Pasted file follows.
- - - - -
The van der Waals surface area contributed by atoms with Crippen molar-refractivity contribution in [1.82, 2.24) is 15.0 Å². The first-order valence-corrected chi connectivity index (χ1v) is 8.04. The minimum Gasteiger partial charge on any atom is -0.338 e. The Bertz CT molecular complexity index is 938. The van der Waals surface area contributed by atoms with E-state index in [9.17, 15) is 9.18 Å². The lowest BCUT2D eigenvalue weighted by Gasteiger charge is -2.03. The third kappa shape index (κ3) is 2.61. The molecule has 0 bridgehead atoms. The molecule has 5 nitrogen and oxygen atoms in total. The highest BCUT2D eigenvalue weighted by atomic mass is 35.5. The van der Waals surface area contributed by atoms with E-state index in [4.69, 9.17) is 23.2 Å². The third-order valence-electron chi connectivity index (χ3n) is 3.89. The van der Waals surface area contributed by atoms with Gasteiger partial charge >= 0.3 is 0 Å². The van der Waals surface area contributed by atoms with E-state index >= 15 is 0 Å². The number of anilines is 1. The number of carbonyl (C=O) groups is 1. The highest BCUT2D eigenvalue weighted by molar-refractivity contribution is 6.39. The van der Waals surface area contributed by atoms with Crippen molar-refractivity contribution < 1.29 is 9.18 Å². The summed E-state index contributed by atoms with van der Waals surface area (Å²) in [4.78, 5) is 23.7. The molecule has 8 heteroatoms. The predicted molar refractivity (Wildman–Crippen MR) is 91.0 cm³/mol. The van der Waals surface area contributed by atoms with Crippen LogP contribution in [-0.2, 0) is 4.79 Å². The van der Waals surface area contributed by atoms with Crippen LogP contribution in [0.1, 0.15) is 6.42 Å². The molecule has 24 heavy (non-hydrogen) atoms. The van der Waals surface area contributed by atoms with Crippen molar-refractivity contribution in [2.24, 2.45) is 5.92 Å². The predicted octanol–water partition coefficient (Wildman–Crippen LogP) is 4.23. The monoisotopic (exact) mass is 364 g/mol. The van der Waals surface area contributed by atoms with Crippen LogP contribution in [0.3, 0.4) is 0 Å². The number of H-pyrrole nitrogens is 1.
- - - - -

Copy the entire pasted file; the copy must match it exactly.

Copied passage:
The van der Waals surface area contributed by atoms with Crippen molar-refractivity contribution in [1.82, 2.24) is 15.0 Å². The first-order valence-corrected chi connectivity index (χ1v) is 8.04. The minimum Gasteiger partial charge on any atom is -0.338 e. The Bertz CT molecular complexity index is 938. The van der Waals surface area contributed by atoms with E-state index in [9.17, 15) is 9.18 Å². The lowest BCUT2D eigenvalue weighted by Gasteiger charge is -2.03. The third kappa shape index (κ3) is 2.61. The molecule has 0 bridgehead atoms. The molecule has 5 nitrogen and oxygen atoms in total. The highest BCUT2D eigenvalue weighted by atomic mass is 35.5. The van der Waals surface area contributed by atoms with E-state index in [4.69, 9.17) is 23.2 Å². The third-order valence-electron chi connectivity index (χ3n) is 3.89. The van der Waals surface area contributed by atoms with Gasteiger partial charge >= 0.3 is 0 Å². The van der Waals surface area contributed by atoms with E-state index >= 15 is 0 Å². The number of anilines is 1. The number of carbonyl (C=O) groups is 1. The highest BCUT2D eigenvalue weighted by molar-refractivity contribution is 6.39. The van der Waals surface area contributed by atoms with Crippen molar-refractivity contribution < 1.29 is 9.18 Å². The summed E-state index contributed by atoms with van der Waals surface area (Å²) in [4.78, 5) is 23.7. The molecule has 8 heteroatoms. The predicted molar refractivity (Wildman–Crippen MR) is 91.0 cm³/mol. The van der Waals surface area contributed by atoms with Crippen LogP contribution in [-0.2, 0) is 4.79 Å². The van der Waals surface area contributed by atoms with Crippen LogP contribution in [0.1, 0.15) is 6.42 Å². The molecule has 24 heavy (non-hydrogen) atoms. The van der Waals surface area contributed by atoms with Crippen molar-refractivity contribution in [2.24, 2.45) is 5.92 Å². The predicted octanol–water partition coefficient (Wildman–Crippen LogP) is 4.23. The monoisotopic (exact) mass is 364 g/mol. The van der Waals surface area contributed by atoms with Crippen LogP contribution in [0.3, 0.4) is 0 Å². The number of H-pyrrole nitrogens is 1.